California-based watchmaker Barrelhand will soon release its second model with the Monolith timepiece, a debut that is scheduled to occur later in 2024. There is a lot of excitement around the long-developed Monolith, which is designed using 3D-printed elements as a mechanical watch for astronauts. Barrelhand isn’t quite ready to show off the entire Monolith watch design (notably, the dial is still a mystery), but the list of intended features is impressive, including environmental resistance for use in outer space, as well as a construction concept that takes into consideration a future when spare parts for tools will be 3D-printed on the spot.

The Barrelhand Monolith watch is, first and foremost, designed to be used by astronauts as an EVA tool. (EVA stands for extra-vehicular activity, which is any time an astronaut is performing a task outside a vehicle in a spacesuit.) One of the coolest features of the Monolith watch case is a new crown system that Barrelhand refers to as “Air-Lock,” an always-sealed crown that provides a good deal more protection than your typical screw-down crown. The general claim is that to be adequate for use in space by astronauts, a watch needs to be resistant to micro-gravity environments, a total absence of pressure, solar and space-based radiation, and very low and very high temperatures. To accomplish this, Barrelhand has developed a movement with non-magnetic parts and created a case with various shielding properties (including a sapphire crystal designed to be shock-resistant in how it is installed). The automatic mechanical movement inside the Monolith will be known as the M1 and is built using a Swiss Sellita SW300 automatic base. We’ll be sure to dive deeper into the specifics of the watch once it’s fully revealed, but only a single component is the focus of this article.

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Barrelhand isn’t just designing a watch with a nice story; it’s working closely with companies that are actually involved in the space program. It will, of course, be sold to civilians, but the goal is to have it meet the requirements of and perform as gear to be used by people in space. Barrelhand is not working directly with NASA but rather with a company called Intuitive Machines, a contractor working on NASA’s CLPS (commercial lunar payload services) project, whose goal is to develop methods and entities capable of moving cargo to and from the moon. Intuitive Machines has built a lunar lander (IM-1) that is landed on the moon on February 22, 2024 — the first U.S. spacecraft to do so since 1972, and the first private moon landing ever. Intuitive Machines integrated payloads from outdoor outfitter Columbia, artist Jeff Koons, and — you guessed it — Barrelhand. The feature of the Monolith watch that has greatly captured my interest, and the impetus for me writing this piece ahead of the actual watch’s full reveal, is what Barrelhand sent to the moon and has decided to use for the caseback.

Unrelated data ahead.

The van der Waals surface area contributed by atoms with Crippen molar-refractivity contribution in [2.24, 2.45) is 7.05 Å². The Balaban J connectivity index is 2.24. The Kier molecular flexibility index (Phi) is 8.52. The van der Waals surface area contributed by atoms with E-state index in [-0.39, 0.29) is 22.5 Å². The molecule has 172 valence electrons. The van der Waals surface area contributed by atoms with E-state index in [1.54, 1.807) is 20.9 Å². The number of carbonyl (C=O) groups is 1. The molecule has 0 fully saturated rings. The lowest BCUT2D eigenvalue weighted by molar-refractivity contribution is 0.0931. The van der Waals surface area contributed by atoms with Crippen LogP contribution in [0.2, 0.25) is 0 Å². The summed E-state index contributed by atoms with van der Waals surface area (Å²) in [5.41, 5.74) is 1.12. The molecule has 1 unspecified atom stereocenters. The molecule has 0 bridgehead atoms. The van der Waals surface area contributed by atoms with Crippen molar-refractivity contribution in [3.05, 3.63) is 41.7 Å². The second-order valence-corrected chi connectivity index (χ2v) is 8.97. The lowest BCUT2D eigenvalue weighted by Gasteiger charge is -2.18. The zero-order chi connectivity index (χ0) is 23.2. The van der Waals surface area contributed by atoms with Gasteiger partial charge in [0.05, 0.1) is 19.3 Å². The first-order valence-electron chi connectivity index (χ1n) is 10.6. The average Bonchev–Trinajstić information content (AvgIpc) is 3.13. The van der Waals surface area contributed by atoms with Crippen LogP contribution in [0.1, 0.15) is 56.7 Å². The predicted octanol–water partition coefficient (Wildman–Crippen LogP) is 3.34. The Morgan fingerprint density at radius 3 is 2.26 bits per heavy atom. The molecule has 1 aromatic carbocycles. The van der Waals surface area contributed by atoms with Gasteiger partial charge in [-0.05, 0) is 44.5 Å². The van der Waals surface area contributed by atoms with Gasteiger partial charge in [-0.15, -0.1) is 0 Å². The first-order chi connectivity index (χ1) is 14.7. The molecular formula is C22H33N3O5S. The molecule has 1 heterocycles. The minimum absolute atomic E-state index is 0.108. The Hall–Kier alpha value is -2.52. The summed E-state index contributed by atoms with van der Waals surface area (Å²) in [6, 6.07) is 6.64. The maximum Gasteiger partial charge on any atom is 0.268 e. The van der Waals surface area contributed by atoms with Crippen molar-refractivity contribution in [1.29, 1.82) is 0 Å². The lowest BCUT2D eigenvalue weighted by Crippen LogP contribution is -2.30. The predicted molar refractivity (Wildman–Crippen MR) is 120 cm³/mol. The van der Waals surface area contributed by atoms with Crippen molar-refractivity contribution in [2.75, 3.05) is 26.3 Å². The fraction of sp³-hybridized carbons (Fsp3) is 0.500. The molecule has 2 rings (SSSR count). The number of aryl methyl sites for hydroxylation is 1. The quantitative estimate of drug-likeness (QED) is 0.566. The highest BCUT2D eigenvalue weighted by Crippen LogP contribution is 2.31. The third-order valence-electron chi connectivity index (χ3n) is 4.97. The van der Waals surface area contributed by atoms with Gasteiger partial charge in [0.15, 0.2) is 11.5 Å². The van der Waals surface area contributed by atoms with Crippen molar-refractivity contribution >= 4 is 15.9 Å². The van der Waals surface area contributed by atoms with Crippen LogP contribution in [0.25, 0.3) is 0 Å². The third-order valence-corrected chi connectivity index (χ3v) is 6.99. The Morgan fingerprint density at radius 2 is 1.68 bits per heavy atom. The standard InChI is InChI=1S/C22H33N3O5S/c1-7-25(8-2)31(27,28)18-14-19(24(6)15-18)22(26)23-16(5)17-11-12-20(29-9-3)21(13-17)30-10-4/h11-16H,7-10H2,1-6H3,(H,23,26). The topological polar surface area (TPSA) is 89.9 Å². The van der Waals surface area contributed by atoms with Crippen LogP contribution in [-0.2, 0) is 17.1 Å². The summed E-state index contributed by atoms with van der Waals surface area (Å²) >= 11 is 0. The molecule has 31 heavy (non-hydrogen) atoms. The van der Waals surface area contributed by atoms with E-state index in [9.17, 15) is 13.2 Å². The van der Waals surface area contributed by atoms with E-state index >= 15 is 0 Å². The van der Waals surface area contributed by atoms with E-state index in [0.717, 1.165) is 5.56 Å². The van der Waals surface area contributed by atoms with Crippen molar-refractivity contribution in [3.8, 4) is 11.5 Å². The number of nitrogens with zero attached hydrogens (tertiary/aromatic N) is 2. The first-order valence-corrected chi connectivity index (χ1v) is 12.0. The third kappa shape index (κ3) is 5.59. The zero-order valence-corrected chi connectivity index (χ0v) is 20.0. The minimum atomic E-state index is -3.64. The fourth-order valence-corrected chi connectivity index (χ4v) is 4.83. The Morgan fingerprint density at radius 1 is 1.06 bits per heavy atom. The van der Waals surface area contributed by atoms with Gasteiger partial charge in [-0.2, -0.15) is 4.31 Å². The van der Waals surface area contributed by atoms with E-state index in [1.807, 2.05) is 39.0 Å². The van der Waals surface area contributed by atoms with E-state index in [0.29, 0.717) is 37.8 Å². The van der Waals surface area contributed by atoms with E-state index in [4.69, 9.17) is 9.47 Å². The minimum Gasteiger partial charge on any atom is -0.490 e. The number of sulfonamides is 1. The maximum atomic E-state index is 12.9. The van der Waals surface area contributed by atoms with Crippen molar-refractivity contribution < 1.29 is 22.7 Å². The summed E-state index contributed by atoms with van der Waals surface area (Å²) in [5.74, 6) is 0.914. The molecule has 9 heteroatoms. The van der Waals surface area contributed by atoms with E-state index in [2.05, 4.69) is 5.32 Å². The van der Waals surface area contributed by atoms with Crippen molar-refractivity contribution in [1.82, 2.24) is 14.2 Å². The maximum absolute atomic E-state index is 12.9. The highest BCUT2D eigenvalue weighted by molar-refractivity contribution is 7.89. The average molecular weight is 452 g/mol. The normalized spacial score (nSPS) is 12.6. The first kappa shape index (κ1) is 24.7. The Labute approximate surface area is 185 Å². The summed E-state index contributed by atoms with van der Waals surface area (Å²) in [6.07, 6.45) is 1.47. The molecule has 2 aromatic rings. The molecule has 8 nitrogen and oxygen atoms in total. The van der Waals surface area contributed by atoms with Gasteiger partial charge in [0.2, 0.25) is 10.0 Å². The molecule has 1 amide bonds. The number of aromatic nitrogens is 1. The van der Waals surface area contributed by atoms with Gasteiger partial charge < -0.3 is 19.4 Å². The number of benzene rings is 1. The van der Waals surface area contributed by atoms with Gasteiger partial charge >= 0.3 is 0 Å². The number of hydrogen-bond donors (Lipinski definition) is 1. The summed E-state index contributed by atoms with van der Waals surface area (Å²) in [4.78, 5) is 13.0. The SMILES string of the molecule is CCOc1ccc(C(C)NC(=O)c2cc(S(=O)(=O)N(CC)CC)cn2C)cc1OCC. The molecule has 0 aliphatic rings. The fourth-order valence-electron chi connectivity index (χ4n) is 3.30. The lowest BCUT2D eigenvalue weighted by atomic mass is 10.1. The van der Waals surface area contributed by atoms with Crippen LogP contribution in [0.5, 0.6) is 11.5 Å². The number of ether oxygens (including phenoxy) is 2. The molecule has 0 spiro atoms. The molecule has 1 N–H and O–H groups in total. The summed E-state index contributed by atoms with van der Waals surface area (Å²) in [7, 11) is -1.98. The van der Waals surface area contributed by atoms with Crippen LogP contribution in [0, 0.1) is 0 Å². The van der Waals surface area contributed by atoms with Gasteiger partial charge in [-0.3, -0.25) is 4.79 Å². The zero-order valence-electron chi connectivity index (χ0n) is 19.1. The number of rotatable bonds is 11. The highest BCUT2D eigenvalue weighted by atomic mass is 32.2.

On the back of the Monolith will be a feature that is simply referred to as a Memory Disc, and according to Barrelhand, can store up to 4.5GB of data. It does so via a physical printing process in extremely high resolution, resulting in something known as NanoFiche. Printed as small coin-shape plates, NanoFiche happens to make for a great wristwatch caseback. For space travelers and scientists, NanoFiche is not just a cool thing to put on the back of timepieces, but rather a solution for long-term data storage. Some of you might have considered the interesting question of how to store data for the long term. Most of the data storage devices and tools we rely on today will either degrade over time or simply become unreadable without special tools and technology. The most durable way we know to store information is to engrave it in rock, which is hardly easy to transport around.